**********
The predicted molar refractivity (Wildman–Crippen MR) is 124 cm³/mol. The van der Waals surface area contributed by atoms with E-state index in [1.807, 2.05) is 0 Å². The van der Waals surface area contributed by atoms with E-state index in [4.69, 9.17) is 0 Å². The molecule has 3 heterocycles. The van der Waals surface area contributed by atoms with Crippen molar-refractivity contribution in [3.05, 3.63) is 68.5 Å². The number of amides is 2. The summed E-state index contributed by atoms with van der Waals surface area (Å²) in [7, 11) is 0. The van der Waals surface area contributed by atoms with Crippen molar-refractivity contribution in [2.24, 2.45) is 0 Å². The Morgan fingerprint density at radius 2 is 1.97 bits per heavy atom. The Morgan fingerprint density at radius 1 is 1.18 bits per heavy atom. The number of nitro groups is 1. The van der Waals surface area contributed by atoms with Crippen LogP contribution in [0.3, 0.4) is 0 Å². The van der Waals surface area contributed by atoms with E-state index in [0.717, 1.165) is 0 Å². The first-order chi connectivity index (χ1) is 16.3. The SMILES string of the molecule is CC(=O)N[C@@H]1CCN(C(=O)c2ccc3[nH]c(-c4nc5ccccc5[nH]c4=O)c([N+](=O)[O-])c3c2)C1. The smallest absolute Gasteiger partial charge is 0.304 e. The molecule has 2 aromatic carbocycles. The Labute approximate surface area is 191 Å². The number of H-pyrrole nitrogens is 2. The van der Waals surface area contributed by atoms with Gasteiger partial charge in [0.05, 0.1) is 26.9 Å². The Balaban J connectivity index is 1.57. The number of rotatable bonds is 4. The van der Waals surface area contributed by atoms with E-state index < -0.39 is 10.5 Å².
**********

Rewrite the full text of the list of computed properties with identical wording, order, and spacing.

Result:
The predicted molar refractivity (Wildman–Crippen MR) is 124 cm³/mol. The van der Waals surface area contributed by atoms with E-state index in [1.807, 2.05) is 0 Å². The van der Waals surface area contributed by atoms with E-state index in [4.69, 9.17) is 0 Å². The molecule has 3 heterocycles. The van der Waals surface area contributed by atoms with Crippen molar-refractivity contribution in [3.05, 3.63) is 68.5 Å². The number of amides is 2. The summed E-state index contributed by atoms with van der Waals surface area (Å²) in [7, 11) is 0. The van der Waals surface area contributed by atoms with Crippen molar-refractivity contribution in [2.24, 2.45) is 0 Å². The Morgan fingerprint density at radius 2 is 1.97 bits per heavy atom. The Morgan fingerprint density at radius 1 is 1.18 bits per heavy atom. The number of nitro groups is 1. The van der Waals surface area contributed by atoms with Crippen LogP contribution in [0.3, 0.4) is 0 Å². The van der Waals surface area contributed by atoms with E-state index in [0.717, 1.165) is 0 Å². The first-order chi connectivity index (χ1) is 16.3. The SMILES string of the molecule is CC(=O)N[C@@H]1CCN(C(=O)c2ccc3[nH]c(-c4nc5ccccc5[nH]c4=O)c([N+](=O)[O-])c3c2)C1. The smallest absolute Gasteiger partial charge is 0.304 e. The molecule has 2 aromatic carbocycles. The Labute approximate surface area is 191 Å². The number of H-pyrrole nitrogens is 2. The van der Waals surface area contributed by atoms with Gasteiger partial charge in [0.05, 0.1) is 26.9 Å². The Balaban J connectivity index is 1.57. The number of rotatable bonds is 4. The van der Waals surface area contributed by atoms with E-state index < -0.39 is 10.5 Å².